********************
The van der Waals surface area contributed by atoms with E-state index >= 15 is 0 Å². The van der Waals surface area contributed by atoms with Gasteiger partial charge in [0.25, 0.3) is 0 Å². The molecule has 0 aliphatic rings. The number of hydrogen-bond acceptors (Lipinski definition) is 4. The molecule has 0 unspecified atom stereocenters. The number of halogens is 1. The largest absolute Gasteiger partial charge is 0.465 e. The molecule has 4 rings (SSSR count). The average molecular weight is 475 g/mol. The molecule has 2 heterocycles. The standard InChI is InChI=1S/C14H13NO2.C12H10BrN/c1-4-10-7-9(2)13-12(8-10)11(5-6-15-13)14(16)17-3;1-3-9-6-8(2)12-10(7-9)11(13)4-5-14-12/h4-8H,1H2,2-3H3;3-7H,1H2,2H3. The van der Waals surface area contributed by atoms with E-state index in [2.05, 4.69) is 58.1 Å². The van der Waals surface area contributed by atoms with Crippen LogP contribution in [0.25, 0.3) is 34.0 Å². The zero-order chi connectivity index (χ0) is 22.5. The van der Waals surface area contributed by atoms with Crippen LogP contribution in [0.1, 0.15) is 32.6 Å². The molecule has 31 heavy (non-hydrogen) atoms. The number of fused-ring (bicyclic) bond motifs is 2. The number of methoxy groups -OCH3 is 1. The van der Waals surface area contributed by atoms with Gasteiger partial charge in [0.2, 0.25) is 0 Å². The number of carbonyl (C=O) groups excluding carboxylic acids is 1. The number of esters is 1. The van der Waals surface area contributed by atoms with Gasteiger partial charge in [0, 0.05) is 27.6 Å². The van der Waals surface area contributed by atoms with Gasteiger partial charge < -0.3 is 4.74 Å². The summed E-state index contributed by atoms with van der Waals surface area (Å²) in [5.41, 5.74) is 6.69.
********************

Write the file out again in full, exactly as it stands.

The van der Waals surface area contributed by atoms with E-state index >= 15 is 0 Å². The van der Waals surface area contributed by atoms with Gasteiger partial charge in [0.25, 0.3) is 0 Å². The molecule has 0 aliphatic rings. The number of hydrogen-bond acceptors (Lipinski definition) is 4. The molecule has 0 unspecified atom stereocenters. The number of halogens is 1. The largest absolute Gasteiger partial charge is 0.465 e. The molecule has 4 rings (SSSR count). The average molecular weight is 475 g/mol. The molecule has 2 heterocycles. The standard InChI is InChI=1S/C14H13NO2.C12H10BrN/c1-4-10-7-9(2)13-12(8-10)11(5-6-15-13)14(16)17-3;1-3-9-6-8(2)12-10(7-9)11(13)4-5-14-12/h4-8H,1H2,2-3H3;3-7H,1H2,2H3. The van der Waals surface area contributed by atoms with E-state index in [2.05, 4.69) is 58.1 Å². The van der Waals surface area contributed by atoms with Crippen LogP contribution in [0.25, 0.3) is 34.0 Å². The zero-order chi connectivity index (χ0) is 22.5. The van der Waals surface area contributed by atoms with Crippen LogP contribution in [0.1, 0.15) is 32.6 Å². The molecule has 31 heavy (non-hydrogen) atoms. The number of fused-ring (bicyclic) bond motifs is 2. The number of methoxy groups -OCH3 is 1. The van der Waals surface area contributed by atoms with Gasteiger partial charge in [0.2, 0.25) is 0 Å². The number of carbonyl (C=O) groups excluding carboxylic acids is 1. The number of esters is 1. The van der Waals surface area contributed by atoms with Gasteiger partial charge in [0, 0.05) is 27.6 Å². The van der Waals surface area contributed by atoms with Gasteiger partial charge < -0.3 is 4.74 Å². The summed E-state index contributed by atoms with van der Waals surface area (Å²) in [5.41, 5.74) is 6.69.